Price Fixing Alleged in Ramen Noodles
LOS ANGELES (CN) - Four South Korean companies have fixed the price of instant ramen noodles for more than a decade, a Koreatown market claims in a federal antitrust class action.
The Plaza Company, which runs the Plaza Market in Koreatown, claims the Seoul-based defendants and their U.S. subsidiaries conspired six times between 2001-2008 to fix prices on dozens of Korean instant noodle products, resulting in price increases of roughly 54 percent.
Named as defendants are Nong Shim Co. and its Rancho Cucamonga-based subsidiary, Nong Shim America; Ottogi Co. and its Gardena subsidiary, Ottogi America; Samyang Foods Co. and Samyang USA of Santa Fe Springs; and Korea Yakult and its U.S. affiliate, Paldo America.
"This conspiracy was hidden from the public until July 12, 2012, when the Korean Fair Trade Commission (KFTC) issued an order and findings (the KFTC order) revealing that the defendants had colluded to increase prices and keep such prices inflated. The KFTC order revealed that collusion manifested itself in at least two formal in-person meetings between the defendants (in 2001 and 2008), as well as hundreds of email communications between and among the defendants," the 35-page lawsuit states.
The four noodle companies were ordered to pay a fine of 136 billion won, or $120 million, according to the Yonhap News, South Korea's largest news agency.
Instant noodles are usually sold in plastic cups with seasoning packets and dehydrated vegetables. Several varieties of noodles are sold, including ramen, thick-wheat and flat noodles.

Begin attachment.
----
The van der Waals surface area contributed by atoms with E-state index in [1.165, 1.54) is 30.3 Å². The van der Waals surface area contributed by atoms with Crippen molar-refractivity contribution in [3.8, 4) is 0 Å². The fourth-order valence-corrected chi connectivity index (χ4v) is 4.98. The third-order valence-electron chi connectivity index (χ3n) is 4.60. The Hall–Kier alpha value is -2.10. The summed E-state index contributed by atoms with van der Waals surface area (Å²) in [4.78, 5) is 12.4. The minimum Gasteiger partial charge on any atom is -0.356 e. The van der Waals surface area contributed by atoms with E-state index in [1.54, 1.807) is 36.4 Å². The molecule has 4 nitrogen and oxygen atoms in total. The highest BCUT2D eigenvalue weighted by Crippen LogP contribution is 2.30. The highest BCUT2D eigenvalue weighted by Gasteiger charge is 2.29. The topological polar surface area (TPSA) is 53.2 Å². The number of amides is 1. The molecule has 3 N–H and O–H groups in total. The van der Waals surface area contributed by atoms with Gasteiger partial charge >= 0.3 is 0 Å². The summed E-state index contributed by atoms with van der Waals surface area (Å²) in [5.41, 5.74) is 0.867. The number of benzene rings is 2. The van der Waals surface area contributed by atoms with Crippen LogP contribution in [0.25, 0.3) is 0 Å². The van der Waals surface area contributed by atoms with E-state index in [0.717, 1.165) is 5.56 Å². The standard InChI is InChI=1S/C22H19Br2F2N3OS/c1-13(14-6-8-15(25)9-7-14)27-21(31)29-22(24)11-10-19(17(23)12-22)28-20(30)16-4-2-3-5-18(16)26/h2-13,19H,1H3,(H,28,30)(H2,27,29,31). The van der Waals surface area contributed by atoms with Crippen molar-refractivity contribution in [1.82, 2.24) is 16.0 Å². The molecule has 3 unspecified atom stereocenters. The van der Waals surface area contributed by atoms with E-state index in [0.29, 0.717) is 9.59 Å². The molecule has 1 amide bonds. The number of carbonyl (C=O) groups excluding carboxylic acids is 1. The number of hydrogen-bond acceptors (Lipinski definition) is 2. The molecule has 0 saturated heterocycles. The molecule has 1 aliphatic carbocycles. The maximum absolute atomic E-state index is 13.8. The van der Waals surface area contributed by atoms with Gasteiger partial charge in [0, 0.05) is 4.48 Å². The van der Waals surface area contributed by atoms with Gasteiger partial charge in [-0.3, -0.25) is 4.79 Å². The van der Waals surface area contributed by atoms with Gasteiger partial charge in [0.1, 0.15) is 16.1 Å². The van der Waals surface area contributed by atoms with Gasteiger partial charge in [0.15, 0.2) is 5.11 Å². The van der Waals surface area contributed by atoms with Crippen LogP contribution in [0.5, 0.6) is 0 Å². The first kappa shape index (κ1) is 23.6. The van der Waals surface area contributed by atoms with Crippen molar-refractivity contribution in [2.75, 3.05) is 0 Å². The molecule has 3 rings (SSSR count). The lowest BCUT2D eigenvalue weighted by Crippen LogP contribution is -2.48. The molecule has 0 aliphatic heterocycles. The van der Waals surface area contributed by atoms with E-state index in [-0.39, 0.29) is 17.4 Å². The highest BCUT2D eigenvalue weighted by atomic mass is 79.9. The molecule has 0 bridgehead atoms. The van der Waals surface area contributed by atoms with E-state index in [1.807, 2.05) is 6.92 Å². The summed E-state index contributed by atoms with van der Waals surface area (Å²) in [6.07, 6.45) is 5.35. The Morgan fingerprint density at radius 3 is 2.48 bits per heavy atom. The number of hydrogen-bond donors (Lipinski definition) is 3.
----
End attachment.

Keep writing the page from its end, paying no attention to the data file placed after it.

The noodle companies blamed the price increases on rising costs of wheat flour, palm oil, vinyl wrapping, potato starch, and even the weather, Plaza says in the lawsuit.
However, "As determined by the KFTC, the truth is that Korean Noodle price increases substantially exceeded increased input costs," the complaint states.
Plaza Co. claims the conspiracy extended to the U.S. market, and charts year-by-year price increases from 2003 to 2008.
Nong Shim's U.S. sales in 2006 totaled $47.7 million. The companies "sold hundreds of millions worth of noodles in the United States," the lawsuit says.
Another South Korean company, Binggrae, also fixed prices but left the noodle business in 2003, according to the complaint. Binggrae is not a party to the lawsuit.
The Korean Fair Trade Commission fined Nong Shim 107.7 billion won, and Samyang 11.6 billion won. Ottogi was ordered to pay a 9.7 billion won fine, while Korea Yakult was hit with a 6.3 billion won fine, according to the English-language edition of the March 23, 2012 Yonhap News.
Plaza seeks damages and an injunction against the price-fixing conspiracy.
It is represented by Lionel Glancy with Glancy Binkow & Goldberg.
Samyang USA and Paldo America declined to respond to requests for comments. Nong Shim America and Ottogi America did not immediately respond.